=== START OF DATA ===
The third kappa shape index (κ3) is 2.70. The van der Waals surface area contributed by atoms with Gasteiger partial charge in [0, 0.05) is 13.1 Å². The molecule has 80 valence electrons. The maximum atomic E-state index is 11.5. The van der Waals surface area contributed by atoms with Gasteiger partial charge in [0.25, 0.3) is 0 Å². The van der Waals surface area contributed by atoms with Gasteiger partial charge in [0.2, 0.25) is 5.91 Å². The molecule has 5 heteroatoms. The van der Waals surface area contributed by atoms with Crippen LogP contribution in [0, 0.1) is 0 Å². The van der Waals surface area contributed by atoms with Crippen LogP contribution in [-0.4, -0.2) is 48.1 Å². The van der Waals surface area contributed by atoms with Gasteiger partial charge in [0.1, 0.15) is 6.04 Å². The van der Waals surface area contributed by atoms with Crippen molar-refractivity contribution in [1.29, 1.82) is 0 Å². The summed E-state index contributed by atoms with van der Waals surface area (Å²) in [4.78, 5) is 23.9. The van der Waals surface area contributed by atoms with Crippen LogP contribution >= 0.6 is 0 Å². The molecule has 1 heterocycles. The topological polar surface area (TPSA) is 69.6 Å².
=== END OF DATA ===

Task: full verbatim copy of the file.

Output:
The third kappa shape index (κ3) is 2.70. The van der Waals surface area contributed by atoms with Gasteiger partial charge in [0, 0.05) is 13.1 Å². The molecule has 80 valence electrons. The maximum atomic E-state index is 11.5. The van der Waals surface area contributed by atoms with Gasteiger partial charge in [0.25, 0.3) is 0 Å². The van der Waals surface area contributed by atoms with Gasteiger partial charge in [0.2, 0.25) is 5.91 Å². The molecule has 5 heteroatoms. The van der Waals surface area contributed by atoms with Crippen LogP contribution in [0, 0.1) is 0 Å². The van der Waals surface area contributed by atoms with Crippen LogP contribution in [-0.4, -0.2) is 48.1 Å². The van der Waals surface area contributed by atoms with Gasteiger partial charge in [0.1, 0.15) is 6.04 Å². The van der Waals surface area contributed by atoms with Crippen molar-refractivity contribution in [1.29, 1.82) is 0 Å². The summed E-state index contributed by atoms with van der Waals surface area (Å²) in [4.78, 5) is 23.9. The van der Waals surface area contributed by atoms with Crippen LogP contribution >= 0.6 is 0 Å². The molecule has 1 heterocycles. The topological polar surface area (TPSA) is 69.6 Å².